Since many of the Wah Mee victims were prominent in the Chinese community, it was as if everyone in Chinatown either knew someone who died or knew someone who knew one of the victims. Twenty years later, some community leaders still decline to discuss anything related to Wah Mee out of deference to the victims' families.

"The crime touched everyone," said Maxine Chan, president of the Seattle chapter of the Organization of Chinese-Americans.

Chinatown's reputation as an inviting place to eat and shop had been stained. The entrance to the Wah Mee club was unmarked and in an alley, which further fed into the portrayal of the district as a dangerous maze populated by young hoodlums and mysterious gamblers. Chan, who in the wake of Wah Mee became the Police Department's first liaison to the Asian community, still looks poorly upon the media's use of the term "gambling den" to describe Wah Mee, which further evoked seedy images.

Saving Chinatown's name

Chinatown businesses paid a heavy price, and those memories also have not faded. Each time the subject of Wah Mee is dredged up, some in the community perceive it as an attack on the district's economy.

"I just want to stress that our neighborhood is really safe," said Vi Mar, who in 1996 was the first woman elected president of the Chinese Chamber of Commerce.

Mar's emphasis and assertion has not changed in 20 years. She, like others in the community, considers Wah Mee an isolated crime that could have happened in any Chinatown or any neighborhood.

In 1983, Mar ran a travel agency in Chinatown and remembers after Wah Mee looking out her window toward abandoned streets.

"If the average Asian was apprehensive about coming down to Chinatown, imagine how apprehensive the average Caucasian was," she said.

Mar, who grew up within walking distance of Chinatown, decided after Wah Mee to start a side business, Chinatown Discovery, which would offer tours of the district. Her goal was to portray and promote Chinatown in a positive way. "When something terrible happens, a community bands together," Mar said. "I became extremely protective of Chinatown."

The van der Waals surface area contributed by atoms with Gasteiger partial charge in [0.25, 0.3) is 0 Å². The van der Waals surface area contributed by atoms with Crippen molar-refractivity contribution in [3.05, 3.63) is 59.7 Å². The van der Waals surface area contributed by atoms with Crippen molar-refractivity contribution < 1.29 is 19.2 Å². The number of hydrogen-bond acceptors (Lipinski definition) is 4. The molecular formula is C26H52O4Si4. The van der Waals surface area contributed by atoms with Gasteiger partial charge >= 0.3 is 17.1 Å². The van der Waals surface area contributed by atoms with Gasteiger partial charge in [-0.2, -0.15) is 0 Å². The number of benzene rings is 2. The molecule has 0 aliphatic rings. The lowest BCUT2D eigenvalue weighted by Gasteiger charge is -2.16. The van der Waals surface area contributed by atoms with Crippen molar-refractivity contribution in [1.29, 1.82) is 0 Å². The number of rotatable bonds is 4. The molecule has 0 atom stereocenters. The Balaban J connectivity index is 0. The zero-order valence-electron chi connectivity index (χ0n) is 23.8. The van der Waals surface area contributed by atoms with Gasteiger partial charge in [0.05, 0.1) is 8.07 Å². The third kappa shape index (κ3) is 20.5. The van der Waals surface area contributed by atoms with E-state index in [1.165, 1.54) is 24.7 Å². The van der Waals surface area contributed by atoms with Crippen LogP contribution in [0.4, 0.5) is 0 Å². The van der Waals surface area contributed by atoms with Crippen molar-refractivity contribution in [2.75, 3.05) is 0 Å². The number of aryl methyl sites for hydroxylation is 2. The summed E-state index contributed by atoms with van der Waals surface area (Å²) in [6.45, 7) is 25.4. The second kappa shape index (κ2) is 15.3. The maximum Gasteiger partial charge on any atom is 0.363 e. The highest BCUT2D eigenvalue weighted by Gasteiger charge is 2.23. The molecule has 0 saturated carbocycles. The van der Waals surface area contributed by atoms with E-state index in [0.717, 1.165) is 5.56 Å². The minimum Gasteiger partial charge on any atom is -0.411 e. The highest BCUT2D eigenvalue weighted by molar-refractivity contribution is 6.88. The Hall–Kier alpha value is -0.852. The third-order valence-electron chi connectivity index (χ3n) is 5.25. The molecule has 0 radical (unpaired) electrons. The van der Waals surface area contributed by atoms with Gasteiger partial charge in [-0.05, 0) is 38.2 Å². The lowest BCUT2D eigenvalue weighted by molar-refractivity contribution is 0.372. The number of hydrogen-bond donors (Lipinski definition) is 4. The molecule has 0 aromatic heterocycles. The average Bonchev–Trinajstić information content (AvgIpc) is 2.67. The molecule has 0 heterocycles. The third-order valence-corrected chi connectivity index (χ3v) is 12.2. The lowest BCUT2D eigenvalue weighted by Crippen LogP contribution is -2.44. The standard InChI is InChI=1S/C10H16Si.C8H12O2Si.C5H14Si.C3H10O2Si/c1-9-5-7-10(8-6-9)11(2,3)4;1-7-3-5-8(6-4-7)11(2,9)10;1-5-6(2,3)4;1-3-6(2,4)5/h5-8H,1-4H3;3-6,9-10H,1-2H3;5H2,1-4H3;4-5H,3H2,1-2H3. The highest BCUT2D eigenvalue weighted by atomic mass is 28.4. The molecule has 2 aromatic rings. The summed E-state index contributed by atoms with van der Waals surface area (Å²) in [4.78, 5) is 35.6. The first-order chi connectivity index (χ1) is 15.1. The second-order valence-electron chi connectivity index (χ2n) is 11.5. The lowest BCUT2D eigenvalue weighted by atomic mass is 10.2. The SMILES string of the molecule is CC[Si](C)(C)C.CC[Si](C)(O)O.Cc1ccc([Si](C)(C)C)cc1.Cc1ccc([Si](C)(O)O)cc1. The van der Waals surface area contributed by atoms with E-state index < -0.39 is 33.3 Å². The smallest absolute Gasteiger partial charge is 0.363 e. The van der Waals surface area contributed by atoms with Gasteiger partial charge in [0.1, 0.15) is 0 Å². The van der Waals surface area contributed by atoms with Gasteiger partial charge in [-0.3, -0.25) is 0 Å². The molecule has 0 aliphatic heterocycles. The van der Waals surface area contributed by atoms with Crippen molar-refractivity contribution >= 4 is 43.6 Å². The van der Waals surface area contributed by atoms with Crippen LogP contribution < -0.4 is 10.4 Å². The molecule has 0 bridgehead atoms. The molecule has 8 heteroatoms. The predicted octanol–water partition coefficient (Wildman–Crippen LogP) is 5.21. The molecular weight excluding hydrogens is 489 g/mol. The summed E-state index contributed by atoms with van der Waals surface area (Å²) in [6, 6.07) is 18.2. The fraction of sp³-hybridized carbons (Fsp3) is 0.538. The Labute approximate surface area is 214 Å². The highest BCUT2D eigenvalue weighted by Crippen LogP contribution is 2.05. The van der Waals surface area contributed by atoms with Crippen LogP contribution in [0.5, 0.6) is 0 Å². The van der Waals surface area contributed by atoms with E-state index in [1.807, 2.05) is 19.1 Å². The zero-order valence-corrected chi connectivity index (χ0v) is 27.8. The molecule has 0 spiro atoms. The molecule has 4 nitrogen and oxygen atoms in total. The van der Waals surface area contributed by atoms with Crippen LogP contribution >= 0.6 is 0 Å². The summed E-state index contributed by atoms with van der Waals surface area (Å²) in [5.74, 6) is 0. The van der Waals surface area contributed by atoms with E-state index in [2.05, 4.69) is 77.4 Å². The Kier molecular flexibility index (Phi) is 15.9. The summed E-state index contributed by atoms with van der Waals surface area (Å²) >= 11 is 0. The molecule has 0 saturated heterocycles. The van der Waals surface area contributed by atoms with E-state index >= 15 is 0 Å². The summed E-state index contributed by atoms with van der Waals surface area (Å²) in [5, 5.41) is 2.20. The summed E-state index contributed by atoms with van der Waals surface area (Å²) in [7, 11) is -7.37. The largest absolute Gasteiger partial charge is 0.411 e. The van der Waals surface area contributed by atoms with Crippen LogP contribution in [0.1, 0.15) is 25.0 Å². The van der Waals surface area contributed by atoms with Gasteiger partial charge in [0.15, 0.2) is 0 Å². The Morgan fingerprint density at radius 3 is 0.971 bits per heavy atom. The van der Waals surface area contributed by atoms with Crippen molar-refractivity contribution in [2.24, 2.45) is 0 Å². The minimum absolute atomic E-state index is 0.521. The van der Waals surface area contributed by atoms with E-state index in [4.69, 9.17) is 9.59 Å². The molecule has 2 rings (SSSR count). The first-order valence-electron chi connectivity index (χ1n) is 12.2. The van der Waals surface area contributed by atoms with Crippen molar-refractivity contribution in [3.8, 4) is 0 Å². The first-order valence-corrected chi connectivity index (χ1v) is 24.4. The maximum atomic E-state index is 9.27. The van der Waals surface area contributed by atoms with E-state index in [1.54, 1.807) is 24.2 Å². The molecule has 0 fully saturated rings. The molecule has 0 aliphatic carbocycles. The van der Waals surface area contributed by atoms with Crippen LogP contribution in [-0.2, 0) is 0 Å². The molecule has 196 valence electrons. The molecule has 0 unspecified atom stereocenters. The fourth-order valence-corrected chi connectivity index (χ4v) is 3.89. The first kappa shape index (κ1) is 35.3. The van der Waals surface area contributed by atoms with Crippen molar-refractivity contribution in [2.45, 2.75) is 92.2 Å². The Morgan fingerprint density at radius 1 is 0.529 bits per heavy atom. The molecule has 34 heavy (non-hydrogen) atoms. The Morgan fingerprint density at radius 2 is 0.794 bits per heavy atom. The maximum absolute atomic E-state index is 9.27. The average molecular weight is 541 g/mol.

Her tours emphasize history, the hardships of Asian immigrants and their contributions to Seattle. She does not include Wah Mee.

"In adult groups, if anyone asks why I started Chinatown Discovery tours, I will tell them," Mar said. She will discuss Wah Mee as an impetus, but only in that context.

Different, yet same

Today's Chinatown International District is different from the one Mak, Benjamin Ng and Tony Ng desecrated 20 years ago. New immigrants have moved in, and some no doubt have no idea about the murders. The grandchildren of Chinese immigrants who socialize in the growing number of teahouses may have only an inkling.

Gambling is now legal at Native American casinos and nontribal card rooms. Casino charter buses arrive daily in Chinatown to pick up patrons; people now leave the district to gamble.

While the doors of Wah Mee remain chained, the ground floor of the three-story building that takes up a quarter block remains full of life. Tenants include a bakery, a restaurant, a tropical-fish store, a Gospel center and the Chinese Chamber of Commerce office.

"Much has changed, and in some ways, almost nothing has changed," Chew said. "When you look at that building, you still remember it as a site of something very tragic that split open the heart of a community. This community is not fully recovered. I think it needs more time, which may sound strange after so many years. But some things require more patience."

Chan wonders whether the space that housed the Wah Mee club one day will gain an ignominious landmark status, perhaps like where Al Capone slept.

"There may be some colorfulness attached to it at some point," she said. "But it's not that yet. And it may never be."

Stuart Eskenazi: 206-464-2293 or seskenazi@seattletimes.com